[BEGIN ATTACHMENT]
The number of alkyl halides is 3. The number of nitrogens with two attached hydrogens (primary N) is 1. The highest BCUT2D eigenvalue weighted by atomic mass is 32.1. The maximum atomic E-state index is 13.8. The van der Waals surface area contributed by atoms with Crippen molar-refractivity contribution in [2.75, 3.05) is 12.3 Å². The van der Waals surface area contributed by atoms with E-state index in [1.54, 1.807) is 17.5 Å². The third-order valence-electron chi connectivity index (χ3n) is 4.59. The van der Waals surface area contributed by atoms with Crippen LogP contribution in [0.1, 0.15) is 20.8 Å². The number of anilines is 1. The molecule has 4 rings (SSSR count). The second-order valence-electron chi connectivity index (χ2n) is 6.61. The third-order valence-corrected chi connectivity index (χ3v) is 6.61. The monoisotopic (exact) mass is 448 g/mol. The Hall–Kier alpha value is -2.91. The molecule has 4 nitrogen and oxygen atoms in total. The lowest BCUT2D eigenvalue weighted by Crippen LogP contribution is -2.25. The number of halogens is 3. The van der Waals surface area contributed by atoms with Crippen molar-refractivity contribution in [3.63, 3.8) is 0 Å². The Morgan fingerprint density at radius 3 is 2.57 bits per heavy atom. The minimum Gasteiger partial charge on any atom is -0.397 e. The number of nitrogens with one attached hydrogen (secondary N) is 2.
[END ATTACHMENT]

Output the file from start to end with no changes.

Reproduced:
The number of alkyl halides is 3. The number of nitrogens with two attached hydrogens (primary N) is 1. The highest BCUT2D eigenvalue weighted by atomic mass is 32.1. The maximum atomic E-state index is 13.8. The van der Waals surface area contributed by atoms with Crippen molar-refractivity contribution in [2.75, 3.05) is 12.3 Å². The van der Waals surface area contributed by atoms with E-state index in [1.54, 1.807) is 17.5 Å². The third-order valence-electron chi connectivity index (χ3n) is 4.59. The van der Waals surface area contributed by atoms with Crippen LogP contribution in [0.1, 0.15) is 20.8 Å². The number of anilines is 1. The molecule has 4 rings (SSSR count). The second-order valence-electron chi connectivity index (χ2n) is 6.61. The third-order valence-corrected chi connectivity index (χ3v) is 6.61. The monoisotopic (exact) mass is 448 g/mol. The Hall–Kier alpha value is -2.91. The molecule has 4 nitrogen and oxygen atoms in total. The lowest BCUT2D eigenvalue weighted by Crippen LogP contribution is -2.25. The number of halogens is 3. The van der Waals surface area contributed by atoms with Crippen molar-refractivity contribution in [3.63, 3.8) is 0 Å². The Morgan fingerprint density at radius 3 is 2.57 bits per heavy atom. The minimum Gasteiger partial charge on any atom is -0.397 e. The number of nitrogens with one attached hydrogen (secondary N) is 2.